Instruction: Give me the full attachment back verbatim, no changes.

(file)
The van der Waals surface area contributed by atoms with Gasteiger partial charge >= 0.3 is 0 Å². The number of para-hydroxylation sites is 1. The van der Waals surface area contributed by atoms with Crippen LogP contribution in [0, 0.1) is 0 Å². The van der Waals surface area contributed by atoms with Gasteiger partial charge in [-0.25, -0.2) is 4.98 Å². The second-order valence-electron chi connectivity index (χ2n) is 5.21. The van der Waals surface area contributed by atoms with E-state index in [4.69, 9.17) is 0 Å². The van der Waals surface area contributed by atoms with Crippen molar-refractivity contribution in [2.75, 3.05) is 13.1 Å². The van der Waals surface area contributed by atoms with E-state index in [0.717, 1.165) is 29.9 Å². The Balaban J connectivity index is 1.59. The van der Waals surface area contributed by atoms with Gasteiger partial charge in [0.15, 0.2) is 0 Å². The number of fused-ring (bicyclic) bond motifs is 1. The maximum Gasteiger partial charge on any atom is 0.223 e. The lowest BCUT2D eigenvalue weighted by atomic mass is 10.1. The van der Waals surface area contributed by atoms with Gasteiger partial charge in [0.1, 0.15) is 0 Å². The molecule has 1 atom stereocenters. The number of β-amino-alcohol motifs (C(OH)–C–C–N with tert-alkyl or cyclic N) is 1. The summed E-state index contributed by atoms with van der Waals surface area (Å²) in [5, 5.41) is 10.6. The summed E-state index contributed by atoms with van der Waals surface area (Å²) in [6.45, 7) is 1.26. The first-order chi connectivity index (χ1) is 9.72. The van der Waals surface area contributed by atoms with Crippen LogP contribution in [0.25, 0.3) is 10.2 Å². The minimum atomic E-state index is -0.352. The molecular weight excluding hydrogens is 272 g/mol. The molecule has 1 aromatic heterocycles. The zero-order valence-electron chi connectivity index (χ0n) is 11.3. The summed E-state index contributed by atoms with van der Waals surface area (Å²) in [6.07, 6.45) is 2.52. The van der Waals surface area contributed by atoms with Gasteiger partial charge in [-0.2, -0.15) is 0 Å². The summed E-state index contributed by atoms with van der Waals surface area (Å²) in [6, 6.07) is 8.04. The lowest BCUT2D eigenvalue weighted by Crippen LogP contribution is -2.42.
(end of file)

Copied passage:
The van der Waals surface area contributed by atoms with Gasteiger partial charge >= 0.3 is 0 Å². The number of para-hydroxylation sites is 1. The van der Waals surface area contributed by atoms with Crippen LogP contribution in [0, 0.1) is 0 Å². The van der Waals surface area contributed by atoms with Gasteiger partial charge in [-0.25, -0.2) is 4.98 Å². The second-order valence-electron chi connectivity index (χ2n) is 5.21. The van der Waals surface area contributed by atoms with E-state index in [4.69, 9.17) is 0 Å². The van der Waals surface area contributed by atoms with Crippen molar-refractivity contribution in [2.75, 3.05) is 13.1 Å². The van der Waals surface area contributed by atoms with E-state index in [0.717, 1.165) is 29.9 Å². The Balaban J connectivity index is 1.59. The van der Waals surface area contributed by atoms with Gasteiger partial charge in [0.15, 0.2) is 0 Å². The number of fused-ring (bicyclic) bond motifs is 1. The maximum Gasteiger partial charge on any atom is 0.223 e. The lowest BCUT2D eigenvalue weighted by atomic mass is 10.1. The van der Waals surface area contributed by atoms with Gasteiger partial charge in [0.1, 0.15) is 0 Å². The molecule has 1 atom stereocenters. The number of β-amino-alcohol motifs (C(OH)–C–C–N with tert-alkyl or cyclic N) is 1. The summed E-state index contributed by atoms with van der Waals surface area (Å²) in [5, 5.41) is 10.6. The summed E-state index contributed by atoms with van der Waals surface area (Å²) in [6.45, 7) is 1.26. The first-order chi connectivity index (χ1) is 9.72. The van der Waals surface area contributed by atoms with Crippen LogP contribution in [0.25, 0.3) is 10.2 Å². The minimum atomic E-state index is -0.352. The molecular weight excluding hydrogens is 272 g/mol. The molecule has 1 aromatic heterocycles. The zero-order valence-electron chi connectivity index (χ0n) is 11.3. The summed E-state index contributed by atoms with van der Waals surface area (Å²) in [6.07, 6.45) is 2.52. The van der Waals surface area contributed by atoms with Gasteiger partial charge in [-0.2, -0.15) is 0 Å². The summed E-state index contributed by atoms with van der Waals surface area (Å²) in [6, 6.07) is 8.04. The lowest BCUT2D eigenvalue weighted by Crippen LogP contribution is -2.42.